A week of work and the new website was live. Instead of writing a panegyric, I would rather talk about the techniques I used, what‘s still the same (tech-wise) and what has been changed. This blog is for those, who plan to create or revamp their (photography) website as well.
When I do a new website my top priorities are.
- High process integration to ensure efficient and seamless work processes.
Examples: direct FTP upload, IPTC readout, automatic SEO features
- Super website performance for good user experience
- Flexible and responsive design to facilitate attractive content
- Extendibility to add features where I want them (I’m not good at making compromises)
- Generating revenue – of course, I need to be able to pay the bills too
The Basis: Content Management System (CMS)
Right as I decided to revamp my website, I saw one of the worlds best-known photographers using photoshelter.com as her CMS. The idea to combine the content management functionalities with digital asset management (DAM) seemed a very attractive idea. And it really is!
Photoshelter, as well as Pixpa or SmugMug provide cloud-based storage to manage large amounts of photographic data. They all offer slightly different features to store, manage and publicise your work results. Some do even support RAW files! They offer proofing, easy customer delivery, process integration to Adobe Lightroom and sometimes even rights management including a nice looking SEO optimised website.
Looks good, sounds good. So I started writing down my requirements and checked them against my current tool architecture for CMS + DAM (WordPress + Picdrop) as well as these promising providers. SmugMug and Photoshelter do not provide blog functionality. However, what hit me the most was, that neither Pixpa, SmugMug nor Photoshelter provides a native ability for multi-language pages.. As I plan to offer my content in two languages (English and German) a good and professional way to do this was key.
Despite some very nice feature offerings like:
- CDN setup (Pixpa)
- Auto-IPTC-Readout (Pixpa and Photoshelter)
- Custom coupon codes (Photoshelter and SmugMug)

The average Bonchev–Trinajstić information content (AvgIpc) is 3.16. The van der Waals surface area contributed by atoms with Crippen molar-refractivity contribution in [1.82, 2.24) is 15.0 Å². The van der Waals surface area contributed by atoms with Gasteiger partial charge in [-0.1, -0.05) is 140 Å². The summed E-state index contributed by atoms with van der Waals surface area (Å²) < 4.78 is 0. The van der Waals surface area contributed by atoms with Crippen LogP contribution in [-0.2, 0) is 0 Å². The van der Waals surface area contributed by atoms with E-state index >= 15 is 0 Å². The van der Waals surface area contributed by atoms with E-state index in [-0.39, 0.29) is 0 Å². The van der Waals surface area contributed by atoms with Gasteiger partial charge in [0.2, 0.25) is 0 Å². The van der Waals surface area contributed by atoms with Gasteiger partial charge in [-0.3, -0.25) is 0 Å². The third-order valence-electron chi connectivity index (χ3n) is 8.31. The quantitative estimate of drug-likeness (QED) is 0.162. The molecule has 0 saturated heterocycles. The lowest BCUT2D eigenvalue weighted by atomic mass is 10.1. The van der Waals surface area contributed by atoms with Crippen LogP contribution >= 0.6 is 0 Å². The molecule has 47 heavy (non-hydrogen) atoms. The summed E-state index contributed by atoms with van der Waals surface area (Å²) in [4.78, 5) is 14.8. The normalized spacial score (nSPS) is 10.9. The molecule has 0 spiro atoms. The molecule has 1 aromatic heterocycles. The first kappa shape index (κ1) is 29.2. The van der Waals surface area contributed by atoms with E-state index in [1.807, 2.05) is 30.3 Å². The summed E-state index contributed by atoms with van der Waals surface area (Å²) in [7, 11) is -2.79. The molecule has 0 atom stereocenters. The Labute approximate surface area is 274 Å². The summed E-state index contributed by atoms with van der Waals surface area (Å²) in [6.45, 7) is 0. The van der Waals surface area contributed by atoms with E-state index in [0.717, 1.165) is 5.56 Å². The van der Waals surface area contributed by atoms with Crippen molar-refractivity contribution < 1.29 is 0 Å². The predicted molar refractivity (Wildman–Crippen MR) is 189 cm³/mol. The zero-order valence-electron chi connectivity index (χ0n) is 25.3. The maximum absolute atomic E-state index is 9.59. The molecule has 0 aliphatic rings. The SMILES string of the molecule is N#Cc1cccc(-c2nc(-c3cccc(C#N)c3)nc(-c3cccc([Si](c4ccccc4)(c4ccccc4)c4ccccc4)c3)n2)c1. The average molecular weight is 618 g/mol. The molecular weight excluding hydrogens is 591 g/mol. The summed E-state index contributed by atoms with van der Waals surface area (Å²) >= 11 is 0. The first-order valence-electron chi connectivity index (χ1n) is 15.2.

In the end, I had to stay with the initial setup. The endless possibilities and design templates have shown, the WordPress + Picdrop setup outperforms other platforms every time. One thing to mention: Picdrop does provide a very nice usability and user interface, the feature set, however, is more “sufficient” than “exciting”. Maybe they will add in some more features over time or change to the DAM at some point.
Features on my Picdrop wishlist:
- Rights management (coupled with auto-resize to match the respective usage)
- Multi-brand support (branding based on URL)
- E-Commerce features (only buying of usage rights) incl. custom coupons
Caching & Search Engine Optimisation (SEO)
Here I had two no-brainers. I know I’m already using the best possible solutions. And after a short try of current alternatives, I quickly decided to stay where I was:
Caching: Borlabs Cache (my opinion: the best caching plugin on the planet)
SEO: YoastSEO (very well designed and easy tool to optimise every post and page)
As I began to set up my first websites with multi-language capacity, I was very intensively evaluating the right solution. At this time Polylang has made the race because of its clear approach of having separate element versions for every language. I like this a lot. I’ve been using this plugin for quite some time now, across several websites.
For the new andyreutimann.com, however, I have now started using WPML. As I am doing this in a second phase of the revamp, at this stage the website is English-only. I’ll share my experiences at a later stage and plan to do a separate blog for that specifically.
A new website doesn’t present an opportunity to change the marketing automation solution. So I stay with AutopilotHQ even though there are hundreds of solutions out there. What I like the most about this, is that it is the by far the best usability at this price level. Constant enhancements and very friendly chat support are a bonus.
Even I spent a lot of time to evaluate even better solutions, most have stayed the same. This shows me, that my setup still is a very good and productive one. Even compared with very innovative, promising and developing platform alternatives. Some well-thought changes, however, have become a performance and business booster for me as well.